Adding Remote Music Playback for the Behringer X-Air XR18

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After getting comfortable using my Behringer XR18 wi-fi mixer on a few gigs and many rehearsals, I finally took the plunge and sold my old analog snake cable. This meant I would no longer have to carry or connect that cumbersome 100-foot beast, but it created a new issue for me: without a snake, I could no longer locate the XR18 at the FOH (Front-Of-House) mix position. It could only be positioned at the stage, so all of cables (microphone inputs, line inputs, line outputs, etc.) could connect directly to the XR18 stage box. So now the question became this: how can I control the music playback in between bands/sets and before or after the gig? To answer this question, I came up with a few possible solutions: Continue Reading »

Audio Technica ATM230–a New Standard in Tom Mics?

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If you’re in need of some tom mics, check out the Audio Technica ATM230. These relatively new mics are getting rave reviews, and receive favorable comparisons to many classic tom mics, including the Sennheiser MD421 and e604, Shure SM57, and Audio Technica’s own ATM25 and ATM23HE. One forum post commented that based on the specs, the new ATM230 is “…basically an ATM25 in an ATM23HE housing”. The ATM230 normally sells individually for $139, or can be purchased new in a 3-pack for $349. Zzounds even has a steal of a deal on a warehouse resealed 3-pack for only $220! Each mic includes a zippered storage pouch and a drum rim clamp.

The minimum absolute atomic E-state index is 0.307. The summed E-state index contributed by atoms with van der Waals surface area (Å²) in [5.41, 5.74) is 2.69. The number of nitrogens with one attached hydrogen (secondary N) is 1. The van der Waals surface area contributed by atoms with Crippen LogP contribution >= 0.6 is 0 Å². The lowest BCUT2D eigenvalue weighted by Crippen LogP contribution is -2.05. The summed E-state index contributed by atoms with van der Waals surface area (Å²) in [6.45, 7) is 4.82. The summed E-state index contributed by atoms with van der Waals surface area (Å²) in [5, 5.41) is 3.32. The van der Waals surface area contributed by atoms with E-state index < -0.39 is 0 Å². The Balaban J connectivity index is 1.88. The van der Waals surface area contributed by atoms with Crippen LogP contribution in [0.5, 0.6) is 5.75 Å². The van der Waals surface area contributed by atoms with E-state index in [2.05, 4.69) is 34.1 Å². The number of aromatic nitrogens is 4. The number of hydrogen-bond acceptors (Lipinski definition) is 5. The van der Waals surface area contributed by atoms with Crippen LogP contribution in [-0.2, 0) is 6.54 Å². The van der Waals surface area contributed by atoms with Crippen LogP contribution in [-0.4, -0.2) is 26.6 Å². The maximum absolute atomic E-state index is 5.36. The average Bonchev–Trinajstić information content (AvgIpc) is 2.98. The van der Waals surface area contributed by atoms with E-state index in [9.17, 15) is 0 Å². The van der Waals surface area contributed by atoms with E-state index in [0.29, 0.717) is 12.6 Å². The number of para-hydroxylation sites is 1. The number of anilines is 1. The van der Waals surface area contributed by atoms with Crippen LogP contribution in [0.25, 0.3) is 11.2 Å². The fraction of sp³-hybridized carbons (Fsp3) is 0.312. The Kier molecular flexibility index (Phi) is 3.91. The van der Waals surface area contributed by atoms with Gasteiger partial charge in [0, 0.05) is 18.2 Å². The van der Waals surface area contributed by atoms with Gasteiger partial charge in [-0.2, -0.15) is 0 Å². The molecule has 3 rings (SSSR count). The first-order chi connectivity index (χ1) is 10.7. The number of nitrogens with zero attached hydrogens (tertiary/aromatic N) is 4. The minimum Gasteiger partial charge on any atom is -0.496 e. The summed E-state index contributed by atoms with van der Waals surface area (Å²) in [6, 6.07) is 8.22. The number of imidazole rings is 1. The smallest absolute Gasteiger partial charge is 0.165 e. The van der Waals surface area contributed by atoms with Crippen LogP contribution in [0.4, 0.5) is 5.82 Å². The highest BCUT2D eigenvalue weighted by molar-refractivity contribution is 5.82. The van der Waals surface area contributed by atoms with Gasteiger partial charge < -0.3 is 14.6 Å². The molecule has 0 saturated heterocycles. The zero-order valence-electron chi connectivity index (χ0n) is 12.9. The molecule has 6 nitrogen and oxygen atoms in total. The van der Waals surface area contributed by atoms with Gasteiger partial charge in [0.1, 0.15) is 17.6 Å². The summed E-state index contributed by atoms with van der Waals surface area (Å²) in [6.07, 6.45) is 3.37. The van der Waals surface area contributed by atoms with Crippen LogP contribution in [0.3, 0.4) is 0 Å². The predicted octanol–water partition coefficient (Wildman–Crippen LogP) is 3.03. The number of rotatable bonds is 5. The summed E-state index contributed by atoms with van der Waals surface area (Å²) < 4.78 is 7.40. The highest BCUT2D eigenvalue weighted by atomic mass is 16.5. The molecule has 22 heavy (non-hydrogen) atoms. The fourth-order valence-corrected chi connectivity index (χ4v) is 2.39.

Balanced Line-Level Stereo to Mono Summing Box

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One of my most popular blog posts has been The Stereo to Mono Summing Cable that No One Makes. I get contacted pretty much on a weekly basis from someone who wants to buy or build that cable to connect their iPod, phone, laptop, etc. to their PA system. I decided to take the concept a step further and build a balanced, line-level stereo to mono summing box. Just like the mono-summing cable, it appears that there aren’t any readily-available, off-the-shelf products that do exactly what this box does. There are some mic combiners (e.g., Galaxy Audio’s JIB/C) that are made for connecting two microphones to a single input, but those use much lower-value resistors, making them unsuitable for line-level signals (I even contacted Galaxy about the JIB/C, and that’s what they told me). Continue Reading »

RCF HD12-A: The Best Live Sound Speakers You’ve Never Heard Of